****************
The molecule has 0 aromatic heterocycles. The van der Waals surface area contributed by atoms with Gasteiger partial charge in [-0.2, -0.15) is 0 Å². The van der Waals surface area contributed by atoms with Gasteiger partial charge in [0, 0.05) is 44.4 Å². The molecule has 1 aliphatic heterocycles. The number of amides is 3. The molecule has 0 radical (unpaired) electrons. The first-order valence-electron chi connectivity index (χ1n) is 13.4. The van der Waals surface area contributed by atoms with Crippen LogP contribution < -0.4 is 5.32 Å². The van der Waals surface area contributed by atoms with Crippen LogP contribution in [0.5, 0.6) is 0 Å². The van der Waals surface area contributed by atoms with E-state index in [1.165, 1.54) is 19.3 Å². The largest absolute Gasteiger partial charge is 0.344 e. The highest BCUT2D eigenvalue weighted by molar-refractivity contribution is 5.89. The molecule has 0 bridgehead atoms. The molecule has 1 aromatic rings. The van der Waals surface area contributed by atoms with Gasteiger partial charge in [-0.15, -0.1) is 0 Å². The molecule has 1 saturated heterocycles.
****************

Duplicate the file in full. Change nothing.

The molecule has 0 aromatic heterocycles. The van der Waals surface area contributed by atoms with Gasteiger partial charge in [-0.2, -0.15) is 0 Å². The van der Waals surface area contributed by atoms with Gasteiger partial charge in [0, 0.05) is 44.4 Å². The molecule has 1 aliphatic heterocycles. The number of amides is 3. The molecule has 0 radical (unpaired) electrons. The first-order valence-electron chi connectivity index (χ1n) is 13.4. The van der Waals surface area contributed by atoms with Crippen LogP contribution < -0.4 is 5.32 Å². The van der Waals surface area contributed by atoms with Crippen LogP contribution in [0.5, 0.6) is 0 Å². The van der Waals surface area contributed by atoms with E-state index in [1.165, 1.54) is 19.3 Å². The largest absolute Gasteiger partial charge is 0.344 e. The highest BCUT2D eigenvalue weighted by molar-refractivity contribution is 5.89. The molecule has 0 bridgehead atoms. The molecule has 1 aromatic rings. The van der Waals surface area contributed by atoms with Gasteiger partial charge in [-0.15, -0.1) is 0 Å². The molecule has 1 saturated heterocycles.